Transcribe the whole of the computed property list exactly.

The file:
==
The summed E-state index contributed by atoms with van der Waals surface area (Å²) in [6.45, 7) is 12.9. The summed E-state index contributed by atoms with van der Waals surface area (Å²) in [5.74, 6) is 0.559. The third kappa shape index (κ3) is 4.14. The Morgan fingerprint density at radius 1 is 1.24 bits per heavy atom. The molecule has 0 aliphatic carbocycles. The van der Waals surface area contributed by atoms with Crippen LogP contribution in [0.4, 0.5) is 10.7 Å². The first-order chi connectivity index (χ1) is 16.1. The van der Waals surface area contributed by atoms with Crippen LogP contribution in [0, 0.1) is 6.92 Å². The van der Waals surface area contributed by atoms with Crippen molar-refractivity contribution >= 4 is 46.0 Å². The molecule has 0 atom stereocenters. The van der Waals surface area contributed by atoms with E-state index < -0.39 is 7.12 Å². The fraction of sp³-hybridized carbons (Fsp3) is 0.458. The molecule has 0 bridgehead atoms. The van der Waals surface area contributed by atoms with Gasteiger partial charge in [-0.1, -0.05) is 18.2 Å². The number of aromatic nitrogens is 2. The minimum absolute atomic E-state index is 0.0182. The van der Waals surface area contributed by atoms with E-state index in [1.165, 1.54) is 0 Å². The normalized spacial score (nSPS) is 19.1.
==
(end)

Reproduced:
The summed E-state index contributed by atoms with van der Waals surface area (Å²) in [6.45, 7) is 12.9. The summed E-state index contributed by atoms with van der Waals surface area (Å²) in [5.74, 6) is 0.559. The third kappa shape index (κ3) is 4.14. The Morgan fingerprint density at radius 1 is 1.24 bits per heavy atom. The molecule has 0 aliphatic carbocycles. The van der Waals surface area contributed by atoms with Crippen LogP contribution in [0.4, 0.5) is 10.7 Å². The first-order chi connectivity index (χ1) is 16.1. The van der Waals surface area contributed by atoms with Crippen LogP contribution in [0, 0.1) is 6.92 Å². The van der Waals surface area contributed by atoms with Crippen molar-refractivity contribution >= 4 is 46.0 Å². The molecule has 0 atom stereocenters. The van der Waals surface area contributed by atoms with E-state index < -0.39 is 7.12 Å². The fraction of sp³-hybridized carbons (Fsp3) is 0.458. The molecule has 0 bridgehead atoms. The van der Waals surface area contributed by atoms with Gasteiger partial charge in [-0.1, -0.05) is 18.2 Å². The number of aromatic nitrogens is 2. The minimum absolute atomic E-state index is 0.0182. The van der Waals surface area contributed by atoms with E-state index in [1.165, 1.54) is 0 Å². The normalized spacial score (nSPS) is 19.1.